Moving from country to country, I can’t help but juxtapose various meetings. Here’s an example of what I mean: At one point, we met the distinguished citizen of Seoul (and Williston’s first Korean alumnus), Mr. Yun, son of a former South Korean president. He graciously showed us his traditional home. In Hong Kong, we met Ronald Chan, from the Class of 2001. Mr. Chan represents the younger generation of civic-minded Willistonians in his role as political assistant to the Secretary for Constitutional and Mainland Affairs. Two men, two different eras, both committed to civic engagement and the public good.
Robert Ward liked to quote the poet Robert Frost in saying that Williston instills in its students “doing good well. ” On this trip, we have witnessed that such values have a truly global reach.
A dream come true. That’s what Maddie Blaise said when she attended the 15th annual Writers Workshop (which she and close friend, Elinor Lipman, founded as Williston parents when their own children attended Williston). The dream was none other than award-winning, first-time novelist, Jennifer duBois ’02 sharing her work and thoughts as this season’s first visiting author.
DuBois’ novel, A Partial History of Lost Causes, has made quite a splash in the literary world, earning her recognition as one of the top five authors to watch under the age of 35.
She fielded many questions from the eager audience at her alma mater—including one from me. I asked her how she would have written this work in the pre-Internet era. She had explained that her research included leaning from the photos of random vacationers to Russia, courtesy of Flickr. (See the Williston Northampton Flickr site here.)
What a treat to see a Williston grad achieve such success and remember her teachers and school so fondly.
Williston is a “singing school,” as Ben Demerath, our music director always tells us. And surely, our boys and girls singing groups, the Caterwaulers and the Widdigers, produce memorable moments each year. But even Mr. Demerath was surprised by what happened at Sunday’s first Upper School assembly.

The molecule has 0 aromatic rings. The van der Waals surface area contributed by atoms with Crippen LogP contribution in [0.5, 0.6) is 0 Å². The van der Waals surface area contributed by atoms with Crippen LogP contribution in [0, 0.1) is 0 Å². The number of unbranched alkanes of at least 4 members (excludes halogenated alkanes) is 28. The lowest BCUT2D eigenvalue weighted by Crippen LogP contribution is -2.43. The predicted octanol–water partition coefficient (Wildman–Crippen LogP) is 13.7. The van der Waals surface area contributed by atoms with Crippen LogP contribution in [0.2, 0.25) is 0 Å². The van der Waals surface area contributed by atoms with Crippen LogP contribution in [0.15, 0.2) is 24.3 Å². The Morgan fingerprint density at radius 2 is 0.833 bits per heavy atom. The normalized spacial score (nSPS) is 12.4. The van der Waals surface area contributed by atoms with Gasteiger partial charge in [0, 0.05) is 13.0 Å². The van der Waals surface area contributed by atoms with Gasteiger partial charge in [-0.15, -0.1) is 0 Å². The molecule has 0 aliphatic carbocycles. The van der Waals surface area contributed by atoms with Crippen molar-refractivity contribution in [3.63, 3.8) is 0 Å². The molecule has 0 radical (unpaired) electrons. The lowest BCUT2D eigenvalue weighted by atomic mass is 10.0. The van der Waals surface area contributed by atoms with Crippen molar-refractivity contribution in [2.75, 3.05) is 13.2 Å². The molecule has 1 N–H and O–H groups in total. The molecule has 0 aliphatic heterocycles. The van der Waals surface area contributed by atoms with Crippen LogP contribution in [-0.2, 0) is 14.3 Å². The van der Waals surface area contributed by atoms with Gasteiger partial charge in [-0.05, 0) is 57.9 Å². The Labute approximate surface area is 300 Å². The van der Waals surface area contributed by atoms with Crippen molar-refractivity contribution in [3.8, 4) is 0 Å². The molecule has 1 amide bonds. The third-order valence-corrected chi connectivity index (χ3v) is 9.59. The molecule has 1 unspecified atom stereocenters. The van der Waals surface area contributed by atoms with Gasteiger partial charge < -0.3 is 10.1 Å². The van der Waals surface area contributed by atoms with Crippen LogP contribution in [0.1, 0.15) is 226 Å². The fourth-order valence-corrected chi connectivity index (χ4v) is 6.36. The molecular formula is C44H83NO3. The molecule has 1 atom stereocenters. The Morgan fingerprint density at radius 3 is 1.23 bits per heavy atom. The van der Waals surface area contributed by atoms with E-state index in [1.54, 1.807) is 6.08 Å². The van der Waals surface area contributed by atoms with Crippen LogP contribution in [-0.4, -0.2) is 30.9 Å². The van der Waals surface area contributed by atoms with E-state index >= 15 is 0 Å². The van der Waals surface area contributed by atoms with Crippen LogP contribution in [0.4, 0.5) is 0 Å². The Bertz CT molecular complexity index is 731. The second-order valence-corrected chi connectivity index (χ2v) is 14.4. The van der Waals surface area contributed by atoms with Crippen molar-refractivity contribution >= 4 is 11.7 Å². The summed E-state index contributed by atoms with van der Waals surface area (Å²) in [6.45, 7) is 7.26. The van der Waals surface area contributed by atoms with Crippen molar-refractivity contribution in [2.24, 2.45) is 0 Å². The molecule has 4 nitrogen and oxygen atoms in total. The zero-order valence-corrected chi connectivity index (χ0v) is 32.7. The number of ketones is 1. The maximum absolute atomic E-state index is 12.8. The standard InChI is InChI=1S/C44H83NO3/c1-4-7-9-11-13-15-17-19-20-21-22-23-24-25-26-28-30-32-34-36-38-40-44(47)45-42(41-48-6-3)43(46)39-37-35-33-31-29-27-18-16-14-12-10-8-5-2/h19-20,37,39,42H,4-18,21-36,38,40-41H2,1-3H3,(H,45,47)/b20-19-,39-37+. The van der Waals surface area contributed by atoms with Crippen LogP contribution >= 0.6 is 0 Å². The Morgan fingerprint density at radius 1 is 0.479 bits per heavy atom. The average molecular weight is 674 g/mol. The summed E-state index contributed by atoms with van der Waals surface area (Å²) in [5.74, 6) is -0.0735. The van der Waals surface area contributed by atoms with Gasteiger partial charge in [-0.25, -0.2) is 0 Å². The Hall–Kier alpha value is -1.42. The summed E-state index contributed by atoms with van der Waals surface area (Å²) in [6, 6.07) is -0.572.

Gathering in Stephens Chapel following orientation activities, the classes of 2013 through 2016, were arrayed in their class colors. As part of Associate Head of School Jeff Ketcham’s annual talk about the year to come, the words to Journey’s “Don’t Stop Believin’” were displayed on screen and the song was played over the sound system. All of a sudden, the entire assembled student body started spontaneously singing along to the anthem.
I have seen more opening days of school than I care to admit to, and the combination of activities that Williston students enjoy in the days leading up to first classes reveals the dedication of all who work here. Not many schools, I suspect, have teachers who are willing to spend two (sleepless?) nights in cabins with ninth graders the weekend before classes; and the time and care with which the deans and dorm parents transition students into Williston regarding community expectations—with an emphasis on integrity—speaks loudly about the relevance of our mission.
So here we go with our 172nd school opening, and I look forward to every moment of the good to come.